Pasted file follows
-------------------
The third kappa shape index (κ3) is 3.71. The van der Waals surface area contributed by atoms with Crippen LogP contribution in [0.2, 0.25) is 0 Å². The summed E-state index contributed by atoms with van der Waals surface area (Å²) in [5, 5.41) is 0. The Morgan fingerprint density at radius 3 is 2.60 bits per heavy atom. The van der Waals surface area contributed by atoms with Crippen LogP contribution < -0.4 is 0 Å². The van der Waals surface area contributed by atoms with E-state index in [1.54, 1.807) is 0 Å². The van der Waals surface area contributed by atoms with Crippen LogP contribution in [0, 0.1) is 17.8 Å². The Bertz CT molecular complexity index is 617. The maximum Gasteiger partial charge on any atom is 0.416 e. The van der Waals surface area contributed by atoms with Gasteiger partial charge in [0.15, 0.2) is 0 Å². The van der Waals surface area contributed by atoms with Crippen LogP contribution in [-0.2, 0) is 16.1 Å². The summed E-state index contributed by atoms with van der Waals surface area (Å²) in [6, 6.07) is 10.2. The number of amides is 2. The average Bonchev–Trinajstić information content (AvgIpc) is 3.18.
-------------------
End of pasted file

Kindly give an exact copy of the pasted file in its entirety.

The third kappa shape index (κ3) is 3.71. The van der Waals surface area contributed by atoms with Crippen LogP contribution in [0.2, 0.25) is 0 Å². The summed E-state index contributed by atoms with van der Waals surface area (Å²) in [5, 5.41) is 0. The Morgan fingerprint density at radius 3 is 2.60 bits per heavy atom. The van der Waals surface area contributed by atoms with Crippen LogP contribution < -0.4 is 0 Å². The van der Waals surface area contributed by atoms with E-state index in [1.54, 1.807) is 0 Å². The van der Waals surface area contributed by atoms with Crippen LogP contribution in [0, 0.1) is 17.8 Å². The Bertz CT molecular complexity index is 617. The maximum Gasteiger partial charge on any atom is 0.416 e. The van der Waals surface area contributed by atoms with Gasteiger partial charge in [0.15, 0.2) is 0 Å². The van der Waals surface area contributed by atoms with Crippen LogP contribution in [-0.2, 0) is 16.1 Å². The summed E-state index contributed by atoms with van der Waals surface area (Å²) in [6, 6.07) is 10.2. The number of amides is 2. The average Bonchev–Trinajstić information content (AvgIpc) is 3.18.